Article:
Go Fire Yourself!

An open letter to Jerry Jones.


So what’s the plan this time? You don’t have a clue, do you? First you let Bill Parcells take a two-week nap before showing him the door. Then you signal that Captain Queeg is back at the helm by hiring former backup quarterback Jason Garrett for a coaching position to be named later. Finally, for no apparent reason, you hire Wade Phillips, defensive coordinator of the Chargers, as your new head coach—does this have something to do with that missing quart of strawberries? You’ve bumbled along with four different head coaches since 1993, the year you fired Jimmy Johnson, the only decent one you ever had. In all that time you’ve accomplished exactly one thing: You’ve transformed America’s Team into America’s Joke. Not the kind of stuff that gets a fellow into the Hall of Fame, though if justice has a sense of humor, someone will organize a Hall of Fools so that the ages may celebrate the likes of you and Donald Trump.

Since the Cowboys last visited the Super Bowl, in 1996, sixteen NFL teams have made it, including such perennial doormats as Oakland and Atlanta, while your team hasn’t even gotten close. That’s half the clubs in the league. Every year, previously dreadful franchises reinvent themselves, the Chicago Bears and the New Orleans Saints being the most recent examples, while the Cowboys keep setting new benchmarks for mediocrity.

Those three Super Bowl rings bulging from your fingers must feel heavy as lead. Face it, those were Jimmy’s teams, even the 1996 version supervised by Barry Switzer, which, as you reminded us, any of five hundred dunces could have coached (you included yourself apparently). You had a winning combination for a time, Jimmy building the team and you paying the bills, but you couldn’t tolerate a situation where someone else monopolized the spotlight.

I am straining to remember one smart move you made in the past dozen or so years. Oh, right, Bill Parcells! That worked out well, didn’t it? Nearly $20 million for a four-year record of 34-32, including two playoff embarrassments. Somebody else can do the math, but, to paraphrase Abe Lemons, Bill won two more games than a dead man. It must have been a living hell, watching him hog center stage, though I couldn’t help but notice that when Parcells announced his retirement, he did it over e-mail, and you were nowhere to be found. You canned the old fart, didn’t you? Good for you. I take back what I said about no smart moves.

I admit that like a lot of other armchair experts, I believed back in 2003 that Parcells might turn it around for the Cowboys. He had done it three times before, with the Giants, the Patriots, and the Jets. But we were wrong, all of us. The difference is that it didn’t take most of us four years to admit it. In a perverted way, Parcells did turn things around for you. He supplied what you never could have mustered on your own: the credibility to sell voters in Arlington on a plan to build a $1 billion stadium. “JerryWorld,” as people in Dallas are calling it, will be ready for the Cowboys in 2009. It will most certainly be the site of a future Super Bowl, though I’m betting the Cowboys will have to buy tickets.

The rest of the Parcells move didn’t work so well. After somehow winning ten games his first season, five more than his predecessor, Dave Campo, had managed in any of his three years, Parcells, let us say, leveled off. Bombed would be more accurate. The one constant during his reign was the December collapse. He did improve the talent, largely because the Cowboys finally caught up with the salary cap, paying off those wildly bloated contracts that you dished out to Deion Sanders and other fading stars. Parcells had an eye for talent; you don’t win two Super Bowls without one. He discovered prospects that other coaches overlooked, players like Tony Romo, who may be the Cowboys’ quarterback of the future. The team he constructed in the two most recent drafts and free-agent seasons is solid and capable.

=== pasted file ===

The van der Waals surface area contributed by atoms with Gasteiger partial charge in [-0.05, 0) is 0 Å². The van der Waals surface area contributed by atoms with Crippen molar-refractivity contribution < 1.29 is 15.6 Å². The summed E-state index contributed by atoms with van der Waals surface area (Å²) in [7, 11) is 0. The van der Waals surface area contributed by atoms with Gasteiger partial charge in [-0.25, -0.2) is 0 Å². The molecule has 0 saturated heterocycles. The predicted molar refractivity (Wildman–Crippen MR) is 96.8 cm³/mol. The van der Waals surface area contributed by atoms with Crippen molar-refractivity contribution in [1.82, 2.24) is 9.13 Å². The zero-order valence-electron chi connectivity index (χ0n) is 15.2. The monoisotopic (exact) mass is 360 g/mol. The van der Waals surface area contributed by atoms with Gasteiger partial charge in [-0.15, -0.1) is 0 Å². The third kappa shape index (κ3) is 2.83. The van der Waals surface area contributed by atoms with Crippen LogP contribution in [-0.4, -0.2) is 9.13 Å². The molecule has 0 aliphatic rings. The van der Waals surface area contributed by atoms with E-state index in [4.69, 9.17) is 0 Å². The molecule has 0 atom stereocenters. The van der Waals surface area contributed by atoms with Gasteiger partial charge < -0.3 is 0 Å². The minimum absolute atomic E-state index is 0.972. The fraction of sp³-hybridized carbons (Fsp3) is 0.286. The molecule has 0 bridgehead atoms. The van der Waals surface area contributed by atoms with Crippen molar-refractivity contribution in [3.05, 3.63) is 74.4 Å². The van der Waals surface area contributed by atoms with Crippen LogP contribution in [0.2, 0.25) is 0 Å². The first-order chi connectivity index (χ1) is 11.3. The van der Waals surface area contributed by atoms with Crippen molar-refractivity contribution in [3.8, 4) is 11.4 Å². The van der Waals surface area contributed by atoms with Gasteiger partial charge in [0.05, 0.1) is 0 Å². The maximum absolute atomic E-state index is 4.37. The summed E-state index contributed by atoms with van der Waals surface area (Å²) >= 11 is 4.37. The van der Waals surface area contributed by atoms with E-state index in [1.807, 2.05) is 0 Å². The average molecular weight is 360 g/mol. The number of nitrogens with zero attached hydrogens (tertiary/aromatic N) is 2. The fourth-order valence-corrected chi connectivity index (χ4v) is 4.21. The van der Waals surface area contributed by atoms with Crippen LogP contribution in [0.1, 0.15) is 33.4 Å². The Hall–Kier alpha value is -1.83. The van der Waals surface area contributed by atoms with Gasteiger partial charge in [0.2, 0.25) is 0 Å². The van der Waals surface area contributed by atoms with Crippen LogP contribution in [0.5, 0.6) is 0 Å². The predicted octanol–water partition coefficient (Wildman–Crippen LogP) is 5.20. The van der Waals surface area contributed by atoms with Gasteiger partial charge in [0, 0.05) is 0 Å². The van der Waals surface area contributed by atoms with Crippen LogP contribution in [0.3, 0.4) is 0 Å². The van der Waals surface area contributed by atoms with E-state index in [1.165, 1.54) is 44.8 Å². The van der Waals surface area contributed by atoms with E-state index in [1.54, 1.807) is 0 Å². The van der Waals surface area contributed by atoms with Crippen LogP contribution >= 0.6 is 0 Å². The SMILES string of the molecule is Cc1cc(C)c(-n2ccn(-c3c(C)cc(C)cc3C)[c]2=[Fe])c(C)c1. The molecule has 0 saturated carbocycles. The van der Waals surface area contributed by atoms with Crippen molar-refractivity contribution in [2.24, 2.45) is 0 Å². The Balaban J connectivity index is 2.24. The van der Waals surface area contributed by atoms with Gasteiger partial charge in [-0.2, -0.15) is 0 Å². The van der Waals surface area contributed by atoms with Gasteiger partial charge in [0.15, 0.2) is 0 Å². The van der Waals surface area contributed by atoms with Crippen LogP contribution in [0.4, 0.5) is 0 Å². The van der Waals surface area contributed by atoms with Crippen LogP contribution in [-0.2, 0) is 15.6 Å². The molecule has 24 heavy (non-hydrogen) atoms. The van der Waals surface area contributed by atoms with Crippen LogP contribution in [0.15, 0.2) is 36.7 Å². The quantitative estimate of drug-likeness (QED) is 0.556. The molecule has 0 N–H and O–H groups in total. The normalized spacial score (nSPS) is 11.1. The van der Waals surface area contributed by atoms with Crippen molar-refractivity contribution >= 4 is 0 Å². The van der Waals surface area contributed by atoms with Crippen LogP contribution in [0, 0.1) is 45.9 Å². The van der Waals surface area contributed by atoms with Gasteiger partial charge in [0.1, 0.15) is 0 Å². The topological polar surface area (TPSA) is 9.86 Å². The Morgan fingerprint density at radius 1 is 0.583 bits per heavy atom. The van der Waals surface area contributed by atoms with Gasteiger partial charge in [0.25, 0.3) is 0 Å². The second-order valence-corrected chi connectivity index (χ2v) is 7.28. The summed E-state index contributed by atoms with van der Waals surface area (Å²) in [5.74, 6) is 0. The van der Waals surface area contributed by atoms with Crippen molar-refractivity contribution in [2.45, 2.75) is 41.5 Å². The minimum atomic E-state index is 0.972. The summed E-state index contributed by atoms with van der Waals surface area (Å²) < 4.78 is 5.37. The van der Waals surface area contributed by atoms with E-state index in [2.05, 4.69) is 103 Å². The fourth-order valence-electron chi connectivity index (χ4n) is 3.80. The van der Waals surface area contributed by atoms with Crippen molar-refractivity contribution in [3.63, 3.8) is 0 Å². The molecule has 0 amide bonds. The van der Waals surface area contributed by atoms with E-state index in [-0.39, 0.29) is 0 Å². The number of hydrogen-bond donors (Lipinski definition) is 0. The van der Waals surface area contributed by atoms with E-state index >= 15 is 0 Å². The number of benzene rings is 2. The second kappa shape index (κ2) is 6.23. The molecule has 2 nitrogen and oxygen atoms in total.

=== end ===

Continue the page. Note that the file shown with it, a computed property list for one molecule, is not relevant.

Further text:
All of which makes 2006 even more frustrating. This was a team capable of winning its division and maybe even the Super Bowl, if only the coaching hadn’t been so sorry. Watching the Cowboys’ December swoon was a low point. They didn’t merely lose to the Saints, the Eagles, and the Detroit Lions— the Detroit Lions! —they were totally dominated. They were outcoached. Remember the Eagles game in Dallas, the conference title on the line, second and goal for the Cowboys? On three consecutive snaps, your brilliant coach ran the play that everyone in the known universe saw coming, a give to running back Marion Barber, who three consecutive times was set upon like a marshmallow in an ant bed. Essentially, the season ended right there, though the Cowboys had already qualified for the playoffs. In their first-round playoff loss, to Seattle, Parcells insisted that the team play old-style power football instead of throwing against the Seahawks’ crippled secondary. Dallas’s defense should have been one of the best in the league, but toward the end of the season it was so predictable that the Sisters of Infinite Mercy could have manhandled it.

I don’t blame the assistants, most of whom have already gone on to better jobs with other franchises. They were so hamstrung by Parcells’s bullying that they couldn’t even speak to the media, much less have original thoughts. If Parcells didn’t actually call the plays, he set the tone and established the parameters, which were narrow to the point of suffocation. The Cowboys operated the most simplistic offense and defense in the league. The assistants had no choice, Jean-Jacques Taylor wrote in the Dallas Morning News, “because the more complicated the schemes, the less Mr. Parcells understood them. And if he didn’t understand them, then he couldn’t adequately second-guess the

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